What’s next for Lawrence: (1-1 UFC, L1) Brazilian veteran Milton Vieira, TUF 11 alum and mustache enthusiast Cody McKenzie, or TUF: Brazil runner-up Pepey.

What’s next for Holloway: (2-1 UFC, W2) As mentioned above, a fight with Bermudez makes sense but he’s not quite as far along in his development.  I’d like to see him take on Marcos Vinicius, the winner of the Joey Gambino/Diego Brandao fight, or the winner of the Andy Ogle/Akira Corassani fight.

Middleweight Bout: Yushin Okami d. Buddy Roberts (3:05, R2)

What you need to know: Okami is on a two fight skid for the first time in his career and this was a must win for him to stay near the top of the division.  His original opponent was Luiz Cané, but he was replaced by newcomer Roberts, whose opponent also dropped out.  In only his second UFC fight, Roberts has the opportunity to fly up the middleweight ladder if he can find a way to beat Okami.

How it went down: Roberts did not find a way to beat Okami.  The first thing I have to note is that Roberts is a huge middleweight, which is saying something because Okami himself is a big dude.  Regardless, this turned out to be the mismatch everyone expected as Roberts was unable to do anything once Okami got the fight to the ground.  It was close to being called in the first round as Okami managed to secure a back mount and repeatedly score against a defenceless Roberts.  In the second, Okami established a nearly identical position and the referee had no choice but to wave it off.

What’s next for Roberts: (1-1 UFC, L1) A return to his regularly scheduled programming.  He was never meant to face a fighter like Okami this early in his career.  I’d like to see him face Clifford Starks (whenever he returns from injury), Riki Fukuda or Karlos Vemola.

What’s next for Okami: (11-4 UFC, W1) Seriously, just look at those UFC records.  How was that a fair matchup?  Okami will likely fight the winner of the UFC 153 bout between Chris Camozzi (Roberts’ original opponent) and Cané, though it would also make sense to have him face Jake Shields in a rematch of a 2006 contest that Shields won.

Middleweight Bout: Jake Shields d. Ed Herman via Unanimous Decision (30-27 x2, 29-28)

What you need to know: I’m being kind when I say that your average Jake Shields fight is not exactly “must-see tv”.  Even before he joined the UFC, he wasn’t famous for flashy knockouts or submissions.  Under Zuffa employment, he’s become even more reviled.  He eked out a split decision win over Martin Kampmann, looked unspectacular in his title bout with Georges St-Pierre and was finished for only the second time in his career by Jake Ellenberger.  On Saturday, he returned to the division he once ruled in Strikeforce.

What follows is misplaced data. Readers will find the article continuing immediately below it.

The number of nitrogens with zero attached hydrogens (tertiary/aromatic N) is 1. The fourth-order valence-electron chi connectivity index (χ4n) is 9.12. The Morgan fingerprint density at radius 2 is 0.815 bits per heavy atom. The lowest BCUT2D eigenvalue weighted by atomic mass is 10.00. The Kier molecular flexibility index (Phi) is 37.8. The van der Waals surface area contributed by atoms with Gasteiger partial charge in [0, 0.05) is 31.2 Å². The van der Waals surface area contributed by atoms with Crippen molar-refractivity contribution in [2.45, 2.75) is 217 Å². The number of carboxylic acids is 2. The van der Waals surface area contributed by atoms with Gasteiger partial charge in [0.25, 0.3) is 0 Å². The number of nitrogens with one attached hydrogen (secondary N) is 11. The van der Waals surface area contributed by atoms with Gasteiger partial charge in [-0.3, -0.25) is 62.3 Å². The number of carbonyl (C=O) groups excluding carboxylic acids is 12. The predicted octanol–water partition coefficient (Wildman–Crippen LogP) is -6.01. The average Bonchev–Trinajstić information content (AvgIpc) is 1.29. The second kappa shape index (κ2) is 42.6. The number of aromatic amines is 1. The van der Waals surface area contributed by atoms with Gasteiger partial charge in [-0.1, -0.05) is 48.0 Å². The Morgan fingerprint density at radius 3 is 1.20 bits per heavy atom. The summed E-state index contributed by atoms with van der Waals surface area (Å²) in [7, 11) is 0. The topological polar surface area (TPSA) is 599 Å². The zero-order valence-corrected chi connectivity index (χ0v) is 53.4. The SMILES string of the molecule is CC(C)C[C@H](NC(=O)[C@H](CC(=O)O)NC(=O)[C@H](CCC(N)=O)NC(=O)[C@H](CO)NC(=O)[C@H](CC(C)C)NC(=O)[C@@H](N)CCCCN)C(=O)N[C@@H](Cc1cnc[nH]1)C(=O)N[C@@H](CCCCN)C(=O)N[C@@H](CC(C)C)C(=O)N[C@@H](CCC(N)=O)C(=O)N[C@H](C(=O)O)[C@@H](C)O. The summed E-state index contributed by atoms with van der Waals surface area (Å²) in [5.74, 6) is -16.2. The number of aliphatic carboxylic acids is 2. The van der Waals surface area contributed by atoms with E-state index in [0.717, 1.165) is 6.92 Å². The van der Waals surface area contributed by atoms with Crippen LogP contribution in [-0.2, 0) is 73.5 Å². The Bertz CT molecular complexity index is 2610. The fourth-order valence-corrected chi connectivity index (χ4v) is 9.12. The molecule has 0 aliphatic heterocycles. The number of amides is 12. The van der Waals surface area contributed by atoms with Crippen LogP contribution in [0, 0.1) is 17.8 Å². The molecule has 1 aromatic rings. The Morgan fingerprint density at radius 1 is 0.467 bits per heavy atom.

Herman has been on a roll since returning from a knee injury, finishing his last three opponents.  Shields represents the biggest test of his career, but they match up well and it looks like it will come down to whose striking is, er, less awful.

How it went down: Add another knockout to the Shields highlight reel!  Naw, just kidding.  It was a plodding fight.  Herman inexplicably decided to clinch with Shields, allowing Shields to trip him to the mat in every round and out grapple him.  Shields is an inadequate striker without an effective shot, so why Herman would walk right up his alley is anyone’s guess.  The Cesar Gracie representative showed why he’s a master of top control, completely neutralizing all of Herman’s attempts to fight back.  It was a win, but hardly an auspicious return to the division for Shields.

What’s next for Herman: (7-6 UFC, L1) I really thought that Herman was due for a breakthrough, but Shields is a tough customer and there’s no shame in this loss.  A win over Rousimar Palhares (who was scratched from this card), C.B. Dollaway or Costa Philippou could go a long way towards getting his momentum back.

What’s next for Shields: (3-2 UFC, W2) Okami, but other top 10 options include Mark Muñoz or the winner of the Vitor Belfort/Alan Belcher contest.

*Catchweight Bout (157.5): Donald Cerrone d. Melvin Guillard via KO (1:16, R1)

*Guillard missed weight and had to forfeit 20% of his purse

What you need to know: Cerrone and Guillard actually formed a friendship during Guillard’s time training with Greg Jackson and this match was put together hastily to accommodate Cerrone.  A grateful Cerrone promised a war and Guillard was happy to comply.

How it went down: Remind me never to become friends with Cerrone, because that apparently gives him permission to punch the F out of you.  Neither fighter had ever been knocked out before, so when Cerrone was rocked early that was already surprising.  When he recovered and wobbled Guillard with a glancing kick to the head, everyone at the bar I was in started to freak out.  Then Cerrone followed up with the hardest punch in human history or as my friend William and I called it, “What would have happened if Jermaine O’Neal had successfully punched that fat guy during the Malice at the Palace”.  Guillard went down like he’d been shot, which all things considered, would probably have hurt less.